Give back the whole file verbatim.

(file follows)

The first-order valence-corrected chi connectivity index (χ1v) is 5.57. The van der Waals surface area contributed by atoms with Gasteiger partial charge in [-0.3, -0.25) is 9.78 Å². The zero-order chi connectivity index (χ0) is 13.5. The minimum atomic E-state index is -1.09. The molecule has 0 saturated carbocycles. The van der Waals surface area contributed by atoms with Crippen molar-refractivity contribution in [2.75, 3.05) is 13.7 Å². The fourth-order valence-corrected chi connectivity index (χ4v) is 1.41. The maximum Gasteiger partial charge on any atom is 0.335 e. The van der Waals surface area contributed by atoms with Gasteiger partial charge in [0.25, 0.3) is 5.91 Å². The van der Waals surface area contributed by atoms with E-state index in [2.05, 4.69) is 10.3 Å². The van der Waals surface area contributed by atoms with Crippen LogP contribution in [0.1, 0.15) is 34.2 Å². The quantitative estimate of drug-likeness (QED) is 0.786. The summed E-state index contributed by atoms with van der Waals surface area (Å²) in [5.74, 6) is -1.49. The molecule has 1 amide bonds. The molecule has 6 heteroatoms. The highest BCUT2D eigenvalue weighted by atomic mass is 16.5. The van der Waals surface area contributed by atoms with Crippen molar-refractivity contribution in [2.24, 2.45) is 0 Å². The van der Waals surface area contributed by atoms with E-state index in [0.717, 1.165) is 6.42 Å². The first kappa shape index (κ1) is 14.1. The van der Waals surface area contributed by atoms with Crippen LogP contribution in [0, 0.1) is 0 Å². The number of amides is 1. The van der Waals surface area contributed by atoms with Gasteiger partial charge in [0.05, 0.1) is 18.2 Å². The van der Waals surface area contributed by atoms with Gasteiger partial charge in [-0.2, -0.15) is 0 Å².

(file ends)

The first-order valence-corrected chi connectivity index (χ1v) is 5.57. The van der Waals surface area contributed by atoms with Gasteiger partial charge in [-0.3, -0.25) is 9.78 Å². The zero-order chi connectivity index (χ0) is 13.5. The minimum atomic E-state index is -1.09. The molecule has 0 saturated carbocycles. The van der Waals surface area contributed by atoms with Crippen molar-refractivity contribution in [2.75, 3.05) is 13.7 Å². The fourth-order valence-corrected chi connectivity index (χ4v) is 1.41. The maximum Gasteiger partial charge on any atom is 0.335 e. The van der Waals surface area contributed by atoms with Gasteiger partial charge in [0.25, 0.3) is 5.91 Å². The van der Waals surface area contributed by atoms with E-state index in [2.05, 4.69) is 10.3 Å². The van der Waals surface area contributed by atoms with Crippen LogP contribution in [0.1, 0.15) is 34.2 Å². The quantitative estimate of drug-likeness (QED) is 0.786. The summed E-state index contributed by atoms with van der Waals surface area (Å²) in [5.74, 6) is -1.49. The molecule has 1 amide bonds. The molecule has 6 heteroatoms. The highest BCUT2D eigenvalue weighted by atomic mass is 16.5. The van der Waals surface area contributed by atoms with Crippen molar-refractivity contribution in [2.24, 2.45) is 0 Å². The van der Waals surface area contributed by atoms with E-state index in [0.717, 1.165) is 6.42 Å². The first kappa shape index (κ1) is 14.1. The van der Waals surface area contributed by atoms with Crippen LogP contribution in [0, 0.1) is 0 Å². The number of amides is 1. The van der Waals surface area contributed by atoms with Gasteiger partial charge in [0.05, 0.1) is 18.2 Å². The van der Waals surface area contributed by atoms with Gasteiger partial charge in [-0.2, -0.15) is 0 Å².